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Water games for kids are fun and offer a great learning experience. Read on to know from expert Mina Dilip, how you can turn simple water activities for kids into learning opportunities
Playing with water can be a wonderfully stimulating sensory experience for 1 to 5-year-old children. Water play for toddlers not only lets your little one release her pent up energy but also helps her enhance her motor skills. Besides, through water play for preschoolers, you can help your child learn a few valuable science concepts too.
If you are looking for some simple, yet developmentally significant water games for kids, read on. This article lists several water activities for kids, grouped together under various headings whose first letters form the acronym 'WATER GAMES'.
Water balloons can be great fun. But, if your toddler or preschooler is playing with water balloons, be around to supervise and keep her safe. Here are two water balloon activities for which all you need are a bunch of balloons and flowing tap water. To minimise the mess and simplify clean-up, you can do these activities outdoors.
How this helps: Both these games help in developing focus and coordination as your child takes aim and hits either stationary or moving targets. In dodge balloon, avoiding being hit by the incoming water balloon through body movements teaches body awareness and enhances spatial orientation. A highly kinesthetic game, dodge balloon also helps your child release large amounts of energy while playing the game and calm down later.
Using water instead of paint, either indoors or outside, is a highly effective, yet inexpensive and fun way to enhance your growing child's motor skills.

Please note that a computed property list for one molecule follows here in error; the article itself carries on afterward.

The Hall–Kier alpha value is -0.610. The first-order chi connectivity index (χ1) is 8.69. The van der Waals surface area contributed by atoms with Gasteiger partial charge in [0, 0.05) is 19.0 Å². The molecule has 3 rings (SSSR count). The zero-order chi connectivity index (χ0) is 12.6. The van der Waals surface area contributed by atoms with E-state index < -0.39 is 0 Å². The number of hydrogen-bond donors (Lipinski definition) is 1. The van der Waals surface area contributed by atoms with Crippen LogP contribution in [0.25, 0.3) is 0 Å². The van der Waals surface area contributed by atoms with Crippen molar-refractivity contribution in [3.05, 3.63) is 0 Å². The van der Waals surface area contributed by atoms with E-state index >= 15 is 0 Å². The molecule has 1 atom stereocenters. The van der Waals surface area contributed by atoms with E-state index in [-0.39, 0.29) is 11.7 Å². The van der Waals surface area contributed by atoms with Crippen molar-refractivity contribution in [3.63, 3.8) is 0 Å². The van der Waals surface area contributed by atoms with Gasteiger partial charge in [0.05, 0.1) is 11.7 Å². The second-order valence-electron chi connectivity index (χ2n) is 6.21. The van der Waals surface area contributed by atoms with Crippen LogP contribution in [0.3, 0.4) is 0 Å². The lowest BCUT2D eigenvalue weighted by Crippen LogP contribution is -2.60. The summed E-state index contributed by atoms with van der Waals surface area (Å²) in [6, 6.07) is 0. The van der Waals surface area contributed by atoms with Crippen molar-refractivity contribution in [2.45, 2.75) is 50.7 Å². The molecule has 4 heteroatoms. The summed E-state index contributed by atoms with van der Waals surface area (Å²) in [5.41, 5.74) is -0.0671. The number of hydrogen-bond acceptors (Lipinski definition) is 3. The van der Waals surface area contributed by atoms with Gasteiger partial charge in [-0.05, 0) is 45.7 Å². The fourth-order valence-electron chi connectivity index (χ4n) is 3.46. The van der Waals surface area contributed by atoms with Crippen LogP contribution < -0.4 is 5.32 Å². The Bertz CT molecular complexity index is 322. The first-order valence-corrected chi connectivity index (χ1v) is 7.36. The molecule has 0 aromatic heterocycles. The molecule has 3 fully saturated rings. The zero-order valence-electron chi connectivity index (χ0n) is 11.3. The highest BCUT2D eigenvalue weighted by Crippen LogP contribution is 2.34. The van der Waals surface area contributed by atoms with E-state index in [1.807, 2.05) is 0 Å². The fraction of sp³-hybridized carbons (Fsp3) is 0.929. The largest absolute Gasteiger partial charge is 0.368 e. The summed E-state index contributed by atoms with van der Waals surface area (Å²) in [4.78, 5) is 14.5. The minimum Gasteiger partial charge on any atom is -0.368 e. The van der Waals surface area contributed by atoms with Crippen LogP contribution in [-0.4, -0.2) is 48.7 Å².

How this helps: Water painting with newspaper helps with fine motor coordination and development of finger dexterity as your child manipulates a small brush using minute strokes. Learning to describe the patterns encourages the development of language skills. Working with a large brush or roller outdoors helps your child gain mastery over gross motor skills and acts as an introduction to science concepts like evaporation.
Bubbles never go out of vogue!
How this helps: Watching your child blow bubbles is a tangible way to assess whether he is able to breathe deeply and regulate his breathing. For instance, slow exhalation is essential to create big bubbles. Breath control can make your child feel calmer, and reduce his anxiety and angry outbursts. Also, your child would get to learn science concepts like buoyancy experientially through the dunk-the-mug exercise.
A drinking straw can be an exciting aid in water games for kids. For these games, you will need a glass of water, an empty container and a drinking straw.
How this helps: These water activities for kids are sensory and experiential in nature. Dip-sip-blow helps with oral sensory development through the sipping and blowing actions using the mouth. Using the straw as a pipette helps in learning science concepts like pressure and air cushioning.
Young children find marine life fascinating and colorful. The following water games for kids capitalise on the natural magnificence of the underwater world by enabling your child to recreate it at home.